Here is something important to note — there is a BIG difference between eating a high-fat/low-carb diet and ACTUALLY being in the metabolic state of ketosis where your body is burning ketones for fuel instead of carbs. How do you know you’re in ketosis? Breath and urine sticks aren’t nearly as accurate as a blood glucose monitor… after a finger prick, you’ll want to see your BHB (Beta-Hydroxybutyrate) levels consistently ABOVE 0.5mm, without the use of supplements like exogenous ketones to help get you there.
Especially in Western cultures, most people are extremely dependent upon carbs for fuel (which isn’t necessarily a bad thing, FYI). Even if you eat SUPER clean, you’re probably eating considerably more carbs than you will be able to eat if you decide the ketogenic diet is right for you. Herein lies one of my major qualms with keto — it is often extremely difficult to get into a state of ketosis, both physically, mentally, and from a practical standpoint.
Most people can take anywhere from 2-3 days all the way up to TWO OR MORE WEEKS to transition from burning carbs for fuel to producing and burning enough ketones to officially be in ketosis. Any slip up in diet may result in an insulin spike which would halt the production of ketones, effectively “kicking you out” of ketosis or prolonging the time it takes to get into ketosis. Many people experience flu-like symptoms during this timeframe as your body makes this difficult adjustment, including nausea, fatigue, dizziness, irritability, etc… not fun at all. I personally experienced Keto Flu HARD for 3 days when I made the transition to ketosis and I only stayed in ketosis for about 3 weeks. Why? As awesome as the benefits of being in ketosis may be once you get finally there, ketosis is super hard to get into, even more difficult to maintain (especially if you exercise), and definitely isn’t for everyone!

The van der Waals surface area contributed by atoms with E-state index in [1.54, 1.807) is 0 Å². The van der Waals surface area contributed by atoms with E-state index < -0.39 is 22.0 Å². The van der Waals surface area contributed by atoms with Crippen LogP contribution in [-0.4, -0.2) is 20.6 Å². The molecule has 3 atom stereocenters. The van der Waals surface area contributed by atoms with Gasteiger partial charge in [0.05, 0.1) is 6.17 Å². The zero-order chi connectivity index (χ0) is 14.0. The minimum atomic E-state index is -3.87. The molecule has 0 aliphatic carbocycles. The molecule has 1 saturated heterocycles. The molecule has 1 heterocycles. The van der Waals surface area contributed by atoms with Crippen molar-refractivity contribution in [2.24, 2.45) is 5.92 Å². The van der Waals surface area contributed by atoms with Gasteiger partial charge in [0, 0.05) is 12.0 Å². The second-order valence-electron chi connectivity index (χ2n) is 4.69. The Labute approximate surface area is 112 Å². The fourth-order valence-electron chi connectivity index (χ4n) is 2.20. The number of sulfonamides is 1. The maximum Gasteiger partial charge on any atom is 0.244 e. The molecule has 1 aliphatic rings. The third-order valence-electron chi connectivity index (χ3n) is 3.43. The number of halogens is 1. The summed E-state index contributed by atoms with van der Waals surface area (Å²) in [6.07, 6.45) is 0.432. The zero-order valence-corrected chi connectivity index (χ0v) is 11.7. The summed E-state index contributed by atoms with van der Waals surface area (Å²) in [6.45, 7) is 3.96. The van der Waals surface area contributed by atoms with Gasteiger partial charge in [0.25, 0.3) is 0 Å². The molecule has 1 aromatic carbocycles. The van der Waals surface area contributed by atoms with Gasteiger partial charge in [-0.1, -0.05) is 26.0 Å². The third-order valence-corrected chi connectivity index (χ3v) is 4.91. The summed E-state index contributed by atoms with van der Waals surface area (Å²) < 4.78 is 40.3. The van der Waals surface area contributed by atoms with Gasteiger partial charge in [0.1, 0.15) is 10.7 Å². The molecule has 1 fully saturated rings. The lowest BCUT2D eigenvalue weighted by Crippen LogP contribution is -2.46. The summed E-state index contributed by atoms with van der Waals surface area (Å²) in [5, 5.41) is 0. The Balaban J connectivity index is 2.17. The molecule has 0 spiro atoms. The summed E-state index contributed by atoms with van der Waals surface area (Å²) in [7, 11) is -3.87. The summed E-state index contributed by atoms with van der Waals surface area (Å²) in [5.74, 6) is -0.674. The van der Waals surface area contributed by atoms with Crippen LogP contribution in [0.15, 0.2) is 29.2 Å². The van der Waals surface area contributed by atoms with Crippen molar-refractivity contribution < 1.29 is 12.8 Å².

On the keto diet you eat a high-fat, moderate protein, low-carb diet with carbs around 20-30 grams a day. You eat lots of meat, fish, eggs, full-fat dairy, oils and low-carb veggies (mainly green veggies) and avoid foods that are high in carbs like bread, grains, beans, fruit and starchy veggies (potatoes and other root veggies).
Every single body is different and we are all predisposed to handle foods differently. Everyone’s endocrine systems operate a little differently as well and we all have varying levels of hormones such as estrogen, testosterone, cortisol, growth hormone, and insulin. Most people see positive results pretty quickly from cutting carbohydrate consumption overall but in the long term, men and especially women need a certain amount of carbohydrates for optimal reproductive hormone function. Ketosis can have a negative effect on those functions. If you lead a high-stress life or are prone to adrenal fatigue, keto may not be right for you.